They do still fit squarely into the ‘middle’ range of the spectrum, too, so they are not overly painful on the pocket if you’re looking for a durable and hard-wearing inversion boot. Where the Xtreme Monkey inversion boot really scores, however, is with the padding. While no gravity boot is going to be 100% ‘comfortable’, users report that the Xtreme Monkey comes close with thick and supportive padding satisfying almost every customer.
Users also report that they’re easy to get on and off despite the double locking mechanism. Overall, the Xtreme Monkey Inversion boot is a market winner and out number one pick for the mid-range category.
The Teeter Hang Ups are the dominant product in the gravity boot market now and no article would be complete without mentioning them. Whilst there are other good offerings, Teeter Hang Ups are generally considered the best gravity boots available. If you own a Teeter Hang Ups Inversion Table, you’ll find they’re fully compatible.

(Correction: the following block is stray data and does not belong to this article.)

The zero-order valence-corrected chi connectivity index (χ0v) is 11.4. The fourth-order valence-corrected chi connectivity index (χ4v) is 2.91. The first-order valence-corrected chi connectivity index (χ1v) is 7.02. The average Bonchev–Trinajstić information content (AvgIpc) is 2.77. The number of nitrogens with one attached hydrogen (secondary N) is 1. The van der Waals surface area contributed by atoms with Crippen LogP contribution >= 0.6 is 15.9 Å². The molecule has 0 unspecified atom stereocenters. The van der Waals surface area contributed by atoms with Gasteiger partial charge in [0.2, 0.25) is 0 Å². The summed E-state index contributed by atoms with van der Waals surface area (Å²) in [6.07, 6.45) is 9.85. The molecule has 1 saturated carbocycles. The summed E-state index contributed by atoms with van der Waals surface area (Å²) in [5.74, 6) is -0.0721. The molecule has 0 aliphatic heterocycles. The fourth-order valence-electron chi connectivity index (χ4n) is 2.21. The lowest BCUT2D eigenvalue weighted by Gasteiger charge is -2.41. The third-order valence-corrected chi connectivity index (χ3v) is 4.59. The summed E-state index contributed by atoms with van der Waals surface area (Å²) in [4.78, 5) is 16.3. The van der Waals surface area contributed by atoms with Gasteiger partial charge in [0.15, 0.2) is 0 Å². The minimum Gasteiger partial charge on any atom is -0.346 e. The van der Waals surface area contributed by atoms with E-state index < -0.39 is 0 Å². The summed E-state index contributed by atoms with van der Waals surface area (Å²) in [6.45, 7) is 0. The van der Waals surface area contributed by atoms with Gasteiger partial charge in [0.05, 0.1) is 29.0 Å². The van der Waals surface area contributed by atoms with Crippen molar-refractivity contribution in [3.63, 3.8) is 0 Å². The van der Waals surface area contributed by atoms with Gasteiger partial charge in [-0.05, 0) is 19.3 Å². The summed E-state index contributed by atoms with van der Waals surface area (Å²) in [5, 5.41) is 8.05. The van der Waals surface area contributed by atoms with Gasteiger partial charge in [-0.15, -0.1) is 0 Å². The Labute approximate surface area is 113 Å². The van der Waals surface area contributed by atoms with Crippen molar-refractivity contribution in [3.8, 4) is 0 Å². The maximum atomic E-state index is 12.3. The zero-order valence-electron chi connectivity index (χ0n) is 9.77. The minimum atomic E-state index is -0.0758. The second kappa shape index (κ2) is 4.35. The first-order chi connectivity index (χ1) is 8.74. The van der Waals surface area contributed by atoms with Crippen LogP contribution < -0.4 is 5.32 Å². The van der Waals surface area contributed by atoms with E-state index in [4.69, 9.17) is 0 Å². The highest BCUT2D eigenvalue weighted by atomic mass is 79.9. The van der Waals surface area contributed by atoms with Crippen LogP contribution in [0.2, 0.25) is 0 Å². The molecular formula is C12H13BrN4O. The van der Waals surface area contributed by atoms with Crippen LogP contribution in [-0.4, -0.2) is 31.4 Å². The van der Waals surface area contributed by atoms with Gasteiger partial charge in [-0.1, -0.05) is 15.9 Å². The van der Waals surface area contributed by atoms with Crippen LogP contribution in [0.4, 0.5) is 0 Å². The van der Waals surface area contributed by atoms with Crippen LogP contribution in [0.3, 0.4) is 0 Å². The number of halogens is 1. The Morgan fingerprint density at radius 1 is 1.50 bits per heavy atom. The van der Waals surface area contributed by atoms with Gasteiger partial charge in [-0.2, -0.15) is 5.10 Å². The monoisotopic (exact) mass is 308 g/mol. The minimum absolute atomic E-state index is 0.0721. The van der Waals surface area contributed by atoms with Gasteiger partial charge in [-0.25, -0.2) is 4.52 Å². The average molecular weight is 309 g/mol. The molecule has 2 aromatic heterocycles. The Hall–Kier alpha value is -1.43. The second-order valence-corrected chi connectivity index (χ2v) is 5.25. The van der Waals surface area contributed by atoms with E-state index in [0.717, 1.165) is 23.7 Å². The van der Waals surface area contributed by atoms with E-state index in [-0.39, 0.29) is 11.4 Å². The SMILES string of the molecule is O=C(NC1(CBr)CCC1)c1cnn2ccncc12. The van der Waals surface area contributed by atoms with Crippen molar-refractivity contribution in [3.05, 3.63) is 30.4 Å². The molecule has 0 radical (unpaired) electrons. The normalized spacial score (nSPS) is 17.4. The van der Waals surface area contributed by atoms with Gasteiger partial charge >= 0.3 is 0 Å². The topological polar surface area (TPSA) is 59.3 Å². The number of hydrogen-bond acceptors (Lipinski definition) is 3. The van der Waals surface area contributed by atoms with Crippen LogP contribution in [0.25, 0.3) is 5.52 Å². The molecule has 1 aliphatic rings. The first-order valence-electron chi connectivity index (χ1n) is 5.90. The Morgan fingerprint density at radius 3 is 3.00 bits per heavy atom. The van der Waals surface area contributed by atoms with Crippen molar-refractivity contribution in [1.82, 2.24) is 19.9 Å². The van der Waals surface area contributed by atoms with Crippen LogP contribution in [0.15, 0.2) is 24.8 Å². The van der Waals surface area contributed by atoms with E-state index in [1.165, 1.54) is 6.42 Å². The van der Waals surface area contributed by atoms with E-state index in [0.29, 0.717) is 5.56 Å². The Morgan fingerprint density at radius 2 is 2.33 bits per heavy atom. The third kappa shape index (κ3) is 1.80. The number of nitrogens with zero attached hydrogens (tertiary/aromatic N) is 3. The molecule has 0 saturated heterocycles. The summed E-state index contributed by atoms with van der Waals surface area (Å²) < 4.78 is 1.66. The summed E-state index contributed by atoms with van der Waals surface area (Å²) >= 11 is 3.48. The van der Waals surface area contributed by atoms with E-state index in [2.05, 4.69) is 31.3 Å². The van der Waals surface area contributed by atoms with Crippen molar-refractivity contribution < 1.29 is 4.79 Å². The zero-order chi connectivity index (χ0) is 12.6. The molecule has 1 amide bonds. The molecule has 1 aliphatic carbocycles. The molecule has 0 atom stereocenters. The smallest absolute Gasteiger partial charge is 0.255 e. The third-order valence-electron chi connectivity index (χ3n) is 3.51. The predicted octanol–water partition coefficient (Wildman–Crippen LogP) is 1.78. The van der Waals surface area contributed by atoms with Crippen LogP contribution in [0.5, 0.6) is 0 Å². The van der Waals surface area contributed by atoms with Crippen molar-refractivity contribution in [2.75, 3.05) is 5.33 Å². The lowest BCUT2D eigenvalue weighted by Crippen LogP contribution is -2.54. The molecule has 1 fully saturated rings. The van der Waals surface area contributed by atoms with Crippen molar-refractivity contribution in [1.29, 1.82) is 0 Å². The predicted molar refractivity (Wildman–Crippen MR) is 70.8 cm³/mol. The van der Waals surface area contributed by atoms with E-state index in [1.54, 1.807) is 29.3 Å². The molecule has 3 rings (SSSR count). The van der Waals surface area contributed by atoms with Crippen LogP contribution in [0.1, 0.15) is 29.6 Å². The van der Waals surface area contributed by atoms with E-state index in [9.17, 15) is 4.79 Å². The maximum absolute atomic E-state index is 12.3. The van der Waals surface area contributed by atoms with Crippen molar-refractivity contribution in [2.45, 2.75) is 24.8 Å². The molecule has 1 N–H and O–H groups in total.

The double lock system on the boots ensures your safety at all times, whilst most users find them solidly built and properly constructed. Their ankle straps do allow some adjustment of the ankle size, whilst they also ship with adjustable calf loops designed to help spread the load of your weight.
The Teeter Hang Ups Gravity boots are comfortable in design- reportedly; some users can even use them barefoot. They don’t sacrifice durability for that comfort, though, and they’re lightweight too. They come with a calf handle already designed in, to assist you in getting upright again [see our tips about straps below if you choose a different brand].